RBA’s minutes for the October meeting offered more supports that further easing will be rolled out soon. Potential measures include rate cuts and asset purchases. The bottom line is that the policy rate will not go negative. Assistant Governor Christopher Kent’s speech earlier today signaled strongly the easing bias. We maintain our view that RBA will, in November, announce a easing package which included reduction in the cash rate, yield curve control (YCC) target and Term Funding Facility (TFF) rate to 0.1%, from the current 0.25%. It will also expand asset purchases on 5-10 year bonds in order to lower the long-term yields and curb the appreciation of Australian dollar.
As noted in the minutes, the members “agreed to maintain highly accommodative policy settings as long as required and to continue to consider how additional monetary easing could support jobs as the economy opens up further”. Concerning the possible tools “support jobs and the overall economy”, policymakers “discussed the options of reducing the targets for the cash rate and the 3-year yield towards zero, without going negative, and buying government bonds further along the yield curve”. They believed that “these options would have the effect of further easing financial conditions in Australia”.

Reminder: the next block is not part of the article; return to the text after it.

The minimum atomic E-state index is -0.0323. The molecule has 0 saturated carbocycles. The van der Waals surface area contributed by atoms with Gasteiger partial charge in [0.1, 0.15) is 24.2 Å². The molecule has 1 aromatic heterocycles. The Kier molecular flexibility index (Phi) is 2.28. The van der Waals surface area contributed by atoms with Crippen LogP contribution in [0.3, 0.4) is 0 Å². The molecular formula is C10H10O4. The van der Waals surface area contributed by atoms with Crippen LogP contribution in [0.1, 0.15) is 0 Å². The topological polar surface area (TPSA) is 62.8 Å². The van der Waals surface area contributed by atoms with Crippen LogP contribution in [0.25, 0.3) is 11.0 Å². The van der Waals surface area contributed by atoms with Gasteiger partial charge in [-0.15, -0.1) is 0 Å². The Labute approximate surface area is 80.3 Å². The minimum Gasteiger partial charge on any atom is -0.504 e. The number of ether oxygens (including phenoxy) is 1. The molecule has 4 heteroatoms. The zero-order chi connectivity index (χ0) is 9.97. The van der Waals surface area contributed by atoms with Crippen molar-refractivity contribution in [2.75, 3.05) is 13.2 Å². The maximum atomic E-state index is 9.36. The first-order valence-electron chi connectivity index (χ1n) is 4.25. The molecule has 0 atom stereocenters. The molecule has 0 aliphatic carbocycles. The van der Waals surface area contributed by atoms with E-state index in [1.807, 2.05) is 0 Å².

There are a number of reasons driving the central bank’s consideration to ease further. RBA acknowledged that “the larger balance sheet expansions by other central banks relative to the Reserve Bank were contributing to lower sovereign yields in most other advanced economies than in Australia”. It also judged that “as the economy opens up, members considered it reasonable to expect that further monetary easing would gain more traction than had been the case earlier”. Moreover, the members believed that “a further easing would help to reduce financial stability risks by strengthening the economy and private sector balance sheets, thereby lowering the number of non-performing loans”.
Policymakers also noted that “they would also like to see more than just progress
towards full employment before considering an increase in the cash rate”. The minutes suggested that “members recognised that while inflation can move up and down for a range of reasons, achieving inflation consistent with the target is likely to require a return to a tight labour market”.